Three years ago, YuChiang Cheng and Chad Nelson launched a company to create an online version of golf. If you can’t get to the real courses, the next best thing would be virtual golf links, they figured. Now, World Golf Tour has the makings of a real business.
Its success doesn’t depend on beating out a million other game sites, but rather convincing golfers to pick up an online video game in the first place.
The company launched a beta version of its online golf game 18 months ago and it now has 400,000 unique monthly users. Altogether, more than 1 million players from 180 countries have registered to play. Those fans have played more than 19 million rounds of golf.
That’s pretty respectable, but not enough to build a profitable company yet. There are still challenges ahead as the site tries to gather momentum. The company has to face Electronic Arts as it enters the online golf market with its Tiger Woods brand, and it also has to deal with users shifting from visiting web sites to playing games on Facebook.
Cheng said in an interview that the company is working on a Facebook version of its game. Also, EA’s Tiger Woods game will be animated, while World Golf Tour’s games are done with a realistic style that makes you feel like you’re at famous courses such as St. Andrews. (And, of course, the Tiger Woods billion-dollar brand name has been described as the most-embattled brand thanks to the recent crash/affairs controversy).
World Golf Tour’s game is more like a simulation, allowing you to take an infinite number of practice shots on courses where you would otherwise have no opportunity to do so. The developers build the courses by taking thousands of photos from almost every point of view on the real courses. Then they stitch it together using World Golf Tour’s 3-D technology. The idea is to make it so real it can help golfers with their real-world skills.
The real challenge is grabbing a market of older males who don’t really play games. There are more than 40 million golfers out there, but it may take some creative marketing to reach the older ones, much like when Walmart sold its Deer Hunter game in the guns and ammo section of its stores.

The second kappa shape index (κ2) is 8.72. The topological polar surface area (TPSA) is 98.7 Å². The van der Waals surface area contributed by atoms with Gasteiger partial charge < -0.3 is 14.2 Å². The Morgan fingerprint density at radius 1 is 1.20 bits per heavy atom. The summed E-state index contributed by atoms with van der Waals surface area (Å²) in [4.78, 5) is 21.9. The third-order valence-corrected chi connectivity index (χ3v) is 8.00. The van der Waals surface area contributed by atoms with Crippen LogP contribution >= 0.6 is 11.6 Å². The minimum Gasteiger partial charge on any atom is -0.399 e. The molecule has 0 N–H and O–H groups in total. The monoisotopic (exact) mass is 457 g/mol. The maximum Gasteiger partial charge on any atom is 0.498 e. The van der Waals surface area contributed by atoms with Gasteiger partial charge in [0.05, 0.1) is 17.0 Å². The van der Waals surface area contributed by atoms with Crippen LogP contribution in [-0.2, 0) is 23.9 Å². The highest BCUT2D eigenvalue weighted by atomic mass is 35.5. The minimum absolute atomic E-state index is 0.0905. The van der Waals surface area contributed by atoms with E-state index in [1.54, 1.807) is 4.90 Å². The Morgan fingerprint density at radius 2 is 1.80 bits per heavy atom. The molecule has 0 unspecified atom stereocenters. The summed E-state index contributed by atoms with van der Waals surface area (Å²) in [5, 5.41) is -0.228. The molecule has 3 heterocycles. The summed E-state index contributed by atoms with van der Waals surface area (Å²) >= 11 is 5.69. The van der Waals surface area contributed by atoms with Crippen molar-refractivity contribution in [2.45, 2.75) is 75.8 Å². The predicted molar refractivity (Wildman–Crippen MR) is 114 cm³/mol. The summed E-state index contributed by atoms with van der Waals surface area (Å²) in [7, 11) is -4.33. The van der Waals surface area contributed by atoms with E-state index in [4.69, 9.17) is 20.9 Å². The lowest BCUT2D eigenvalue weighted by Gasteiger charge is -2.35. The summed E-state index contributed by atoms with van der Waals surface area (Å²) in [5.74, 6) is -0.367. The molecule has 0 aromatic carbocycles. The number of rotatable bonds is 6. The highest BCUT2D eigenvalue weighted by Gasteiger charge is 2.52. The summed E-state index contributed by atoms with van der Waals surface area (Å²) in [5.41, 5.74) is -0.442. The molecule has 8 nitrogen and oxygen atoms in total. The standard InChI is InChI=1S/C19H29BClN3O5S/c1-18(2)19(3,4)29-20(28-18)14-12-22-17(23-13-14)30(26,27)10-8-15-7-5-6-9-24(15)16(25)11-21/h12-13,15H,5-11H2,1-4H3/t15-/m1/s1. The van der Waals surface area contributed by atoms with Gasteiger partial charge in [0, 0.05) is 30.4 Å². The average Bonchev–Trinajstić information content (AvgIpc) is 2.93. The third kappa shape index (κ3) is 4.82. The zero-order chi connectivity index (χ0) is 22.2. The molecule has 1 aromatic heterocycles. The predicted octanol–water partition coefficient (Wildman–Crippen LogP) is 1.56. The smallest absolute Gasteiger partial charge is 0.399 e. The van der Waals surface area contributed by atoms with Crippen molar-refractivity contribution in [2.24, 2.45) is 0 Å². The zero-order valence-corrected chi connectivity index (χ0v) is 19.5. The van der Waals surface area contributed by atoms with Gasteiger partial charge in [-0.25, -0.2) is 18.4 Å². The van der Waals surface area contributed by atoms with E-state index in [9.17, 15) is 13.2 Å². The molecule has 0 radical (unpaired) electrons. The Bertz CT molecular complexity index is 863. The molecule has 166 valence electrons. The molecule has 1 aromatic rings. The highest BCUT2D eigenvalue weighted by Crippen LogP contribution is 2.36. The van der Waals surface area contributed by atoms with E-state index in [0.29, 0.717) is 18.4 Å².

So far, so good. More than 50 percent of World Golf Tour’s audience doesn’t consider itself to be gamers, and the good thing is most of them have credit cards. But the bad thing is that many have never done an online transaction before and have to be convinced it’s safe to use their credit card for an online purchase.
“Our conclusion so far is that everyone can be a gamer if you make it simple enough,” Cheng (right) said. “Our technology lends itself to an adult experience.”
Players can play in parties of four, text chatting while they play the game. That makes the game more social, much like golf in the real world. The company makes money through banner ads, in-game ads, and micro-transactions. For instance, you have to buy golf balls to play, and if you lose them in the water, you have to replace them. It held a virtual U.S. Open in which 200,000 players participated.
World Golf Tour has raised two rounds of funding to date of some $1 to $5 million. It has 40 employees and it has 12 courses available now, including St. Andrews, Kiawah Island, and Pinehurst. In 2010, the company plans to add four or five more courses. Cheng said the company is not yet profitable.
Cheng believes virtual sports will eventually become a huge market, like fantasy sports. QuickHit is creating online football game, while Challenge Sports has created a soccer game. But there isn’t a real competitor in the realistic golf simulation category yet.
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